Apolitical – Allied groups in Libya, welcomed

The current international military effort in Libya – which may soon be shifted into NATO’s hands – is a welcome change from the usual, mostly American-led interventions in the region.


For the first time in the past decade, the United States has enjoyed resolute support from the international community for a military intervention in the Middle East.


This support likely bolstered President Obama’s own resolve to act on behalf of the Libyan resistance movement against Col. Muammar el-Qaddafi.


The current allied forces, with France seemingly leading the way, are in the process of establishing a no fly zone over Libya by sea and air.


President Obama has asserted in statements to the press that American ground forces will not be deployed to the North African country.


Obama has once again found himself toeing a fine line – support from the international community and the plight of the Libyan people may prompt him to up the ante in Libya, and take an even harsher line against Qaddafi.


However, the public’s mounting disapproval of the ongoing war efforts in two other Middle Eastern nations – Iraq and Afghanistan – are deterrent enough against an increased American presence in Libya.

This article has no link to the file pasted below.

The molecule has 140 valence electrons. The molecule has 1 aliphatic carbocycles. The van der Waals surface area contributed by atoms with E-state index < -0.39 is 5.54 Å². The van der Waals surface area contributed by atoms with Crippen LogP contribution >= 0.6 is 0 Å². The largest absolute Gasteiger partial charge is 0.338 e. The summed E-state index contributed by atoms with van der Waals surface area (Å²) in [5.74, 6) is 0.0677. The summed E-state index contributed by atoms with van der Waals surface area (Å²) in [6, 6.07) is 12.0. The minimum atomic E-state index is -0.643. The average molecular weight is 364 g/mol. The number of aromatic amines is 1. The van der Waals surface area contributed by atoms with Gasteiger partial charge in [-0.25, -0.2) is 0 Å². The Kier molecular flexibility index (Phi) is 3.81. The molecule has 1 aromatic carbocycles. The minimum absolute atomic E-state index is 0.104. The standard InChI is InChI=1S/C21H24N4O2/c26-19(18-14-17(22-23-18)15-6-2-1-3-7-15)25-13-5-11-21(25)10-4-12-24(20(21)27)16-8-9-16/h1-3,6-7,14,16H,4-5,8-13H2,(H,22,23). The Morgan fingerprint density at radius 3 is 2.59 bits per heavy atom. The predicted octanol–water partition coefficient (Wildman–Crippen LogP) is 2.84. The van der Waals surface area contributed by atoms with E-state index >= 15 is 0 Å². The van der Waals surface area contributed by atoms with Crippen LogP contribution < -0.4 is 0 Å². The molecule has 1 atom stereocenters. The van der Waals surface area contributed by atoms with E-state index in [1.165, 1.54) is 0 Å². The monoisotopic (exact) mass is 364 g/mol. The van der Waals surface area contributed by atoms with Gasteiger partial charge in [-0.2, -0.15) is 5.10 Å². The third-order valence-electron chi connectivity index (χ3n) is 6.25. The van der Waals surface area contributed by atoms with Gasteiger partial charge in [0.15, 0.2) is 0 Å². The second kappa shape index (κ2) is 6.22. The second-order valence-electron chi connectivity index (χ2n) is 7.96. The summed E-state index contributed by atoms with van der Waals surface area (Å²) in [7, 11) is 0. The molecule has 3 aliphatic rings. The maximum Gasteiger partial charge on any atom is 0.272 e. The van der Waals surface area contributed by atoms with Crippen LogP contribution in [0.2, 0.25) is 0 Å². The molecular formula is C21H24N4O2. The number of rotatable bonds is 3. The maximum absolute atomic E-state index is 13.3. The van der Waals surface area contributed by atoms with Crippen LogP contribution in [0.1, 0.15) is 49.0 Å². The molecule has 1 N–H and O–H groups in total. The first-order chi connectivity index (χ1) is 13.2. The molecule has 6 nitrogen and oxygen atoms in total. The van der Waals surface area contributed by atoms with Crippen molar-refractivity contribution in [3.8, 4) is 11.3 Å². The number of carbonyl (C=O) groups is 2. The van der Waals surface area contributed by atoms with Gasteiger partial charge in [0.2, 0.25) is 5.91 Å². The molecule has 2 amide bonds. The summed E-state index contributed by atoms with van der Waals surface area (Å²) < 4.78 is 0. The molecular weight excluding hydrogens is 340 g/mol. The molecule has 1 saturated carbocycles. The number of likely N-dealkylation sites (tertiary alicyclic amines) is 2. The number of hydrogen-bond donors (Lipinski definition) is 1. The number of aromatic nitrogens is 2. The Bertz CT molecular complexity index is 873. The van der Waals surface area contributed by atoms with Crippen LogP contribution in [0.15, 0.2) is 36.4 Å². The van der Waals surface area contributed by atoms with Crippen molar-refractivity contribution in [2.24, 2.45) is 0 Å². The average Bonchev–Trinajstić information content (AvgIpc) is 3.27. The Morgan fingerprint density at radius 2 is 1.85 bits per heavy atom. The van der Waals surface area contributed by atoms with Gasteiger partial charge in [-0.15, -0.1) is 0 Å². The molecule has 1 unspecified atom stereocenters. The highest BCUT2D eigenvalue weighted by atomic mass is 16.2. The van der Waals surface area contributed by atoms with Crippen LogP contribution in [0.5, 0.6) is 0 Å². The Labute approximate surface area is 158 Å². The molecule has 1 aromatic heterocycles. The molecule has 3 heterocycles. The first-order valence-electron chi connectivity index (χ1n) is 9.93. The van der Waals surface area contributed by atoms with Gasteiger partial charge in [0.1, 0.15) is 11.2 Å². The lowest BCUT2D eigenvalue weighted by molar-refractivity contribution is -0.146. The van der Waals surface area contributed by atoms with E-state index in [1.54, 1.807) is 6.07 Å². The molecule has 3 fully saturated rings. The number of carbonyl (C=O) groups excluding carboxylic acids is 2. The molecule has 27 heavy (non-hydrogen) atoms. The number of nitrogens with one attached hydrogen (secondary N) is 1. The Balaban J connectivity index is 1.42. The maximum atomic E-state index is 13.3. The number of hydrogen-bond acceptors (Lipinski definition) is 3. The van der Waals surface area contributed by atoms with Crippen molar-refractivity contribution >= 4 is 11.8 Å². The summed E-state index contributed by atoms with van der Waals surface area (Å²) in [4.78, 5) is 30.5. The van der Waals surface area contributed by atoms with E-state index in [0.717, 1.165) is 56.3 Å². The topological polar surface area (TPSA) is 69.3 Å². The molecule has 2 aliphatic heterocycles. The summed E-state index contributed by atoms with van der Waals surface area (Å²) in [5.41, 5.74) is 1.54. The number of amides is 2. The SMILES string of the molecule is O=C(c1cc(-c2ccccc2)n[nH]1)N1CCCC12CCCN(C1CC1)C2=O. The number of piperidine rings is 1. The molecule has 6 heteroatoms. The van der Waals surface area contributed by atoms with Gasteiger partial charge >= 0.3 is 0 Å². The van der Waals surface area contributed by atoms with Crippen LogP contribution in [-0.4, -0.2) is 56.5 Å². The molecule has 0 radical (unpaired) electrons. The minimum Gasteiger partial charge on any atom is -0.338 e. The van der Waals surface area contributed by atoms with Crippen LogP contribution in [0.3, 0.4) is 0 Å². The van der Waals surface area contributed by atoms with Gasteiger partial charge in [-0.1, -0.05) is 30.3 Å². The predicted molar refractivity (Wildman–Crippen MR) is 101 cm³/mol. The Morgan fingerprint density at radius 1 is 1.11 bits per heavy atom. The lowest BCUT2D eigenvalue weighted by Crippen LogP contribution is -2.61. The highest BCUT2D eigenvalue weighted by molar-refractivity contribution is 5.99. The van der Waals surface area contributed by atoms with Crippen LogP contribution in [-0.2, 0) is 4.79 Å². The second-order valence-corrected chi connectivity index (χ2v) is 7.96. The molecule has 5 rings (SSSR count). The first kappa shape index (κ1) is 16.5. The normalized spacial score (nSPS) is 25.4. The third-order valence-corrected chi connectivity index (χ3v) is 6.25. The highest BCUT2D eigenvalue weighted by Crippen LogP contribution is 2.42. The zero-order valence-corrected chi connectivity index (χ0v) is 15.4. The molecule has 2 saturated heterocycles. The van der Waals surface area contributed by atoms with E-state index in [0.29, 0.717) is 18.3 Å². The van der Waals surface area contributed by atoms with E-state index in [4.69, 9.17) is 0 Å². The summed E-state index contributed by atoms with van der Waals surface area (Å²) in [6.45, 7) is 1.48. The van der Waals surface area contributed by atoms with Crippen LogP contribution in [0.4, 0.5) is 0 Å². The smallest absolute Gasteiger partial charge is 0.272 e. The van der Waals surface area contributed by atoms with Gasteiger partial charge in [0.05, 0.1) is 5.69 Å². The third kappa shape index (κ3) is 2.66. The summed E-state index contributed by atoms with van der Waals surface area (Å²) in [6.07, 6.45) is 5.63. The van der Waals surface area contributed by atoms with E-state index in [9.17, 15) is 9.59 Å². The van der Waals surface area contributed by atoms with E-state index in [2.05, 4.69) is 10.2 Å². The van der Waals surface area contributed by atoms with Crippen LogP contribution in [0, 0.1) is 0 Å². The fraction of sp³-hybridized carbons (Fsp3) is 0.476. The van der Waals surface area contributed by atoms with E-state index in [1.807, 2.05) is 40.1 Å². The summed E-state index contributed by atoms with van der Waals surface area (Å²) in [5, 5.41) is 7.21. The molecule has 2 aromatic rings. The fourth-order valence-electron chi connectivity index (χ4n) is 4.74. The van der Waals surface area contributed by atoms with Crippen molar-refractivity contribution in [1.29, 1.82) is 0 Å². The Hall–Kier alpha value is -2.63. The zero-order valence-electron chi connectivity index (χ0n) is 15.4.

Congress is split down the aisle, with Democrats in the House and Senate wary of the escalating conflict between rebel forces and the Qaddafi government, and House Republicans pushing the president to take a more aggressive stance.


The reality of the current situation has more than two sides.


In reality, the United States does not have the resources to shoulder an extended siege of Libya; but with the allied press of that nation in its infant stages, it is unclear just what more shall be demanded of the U.S.


The plight of the Libyan people is a dire one, and it is right for the U.S. and its willing allies to stand for them.


Still, a matter of the semantics of the Libyan rebellion comes into question, one that will affect how the allied forces will act:


Is Libya’s current conflict truly an extension of the Arab Spring that has swept the Middle East? Or is this the beginning of a bloody civil war, one that could entrench foreign forces in an extended conflict – much in the way that the U.S. was trapped by Iraq?


Whatever the answer, the United States is acting now, and the unintended consequences of this action remain to be seen.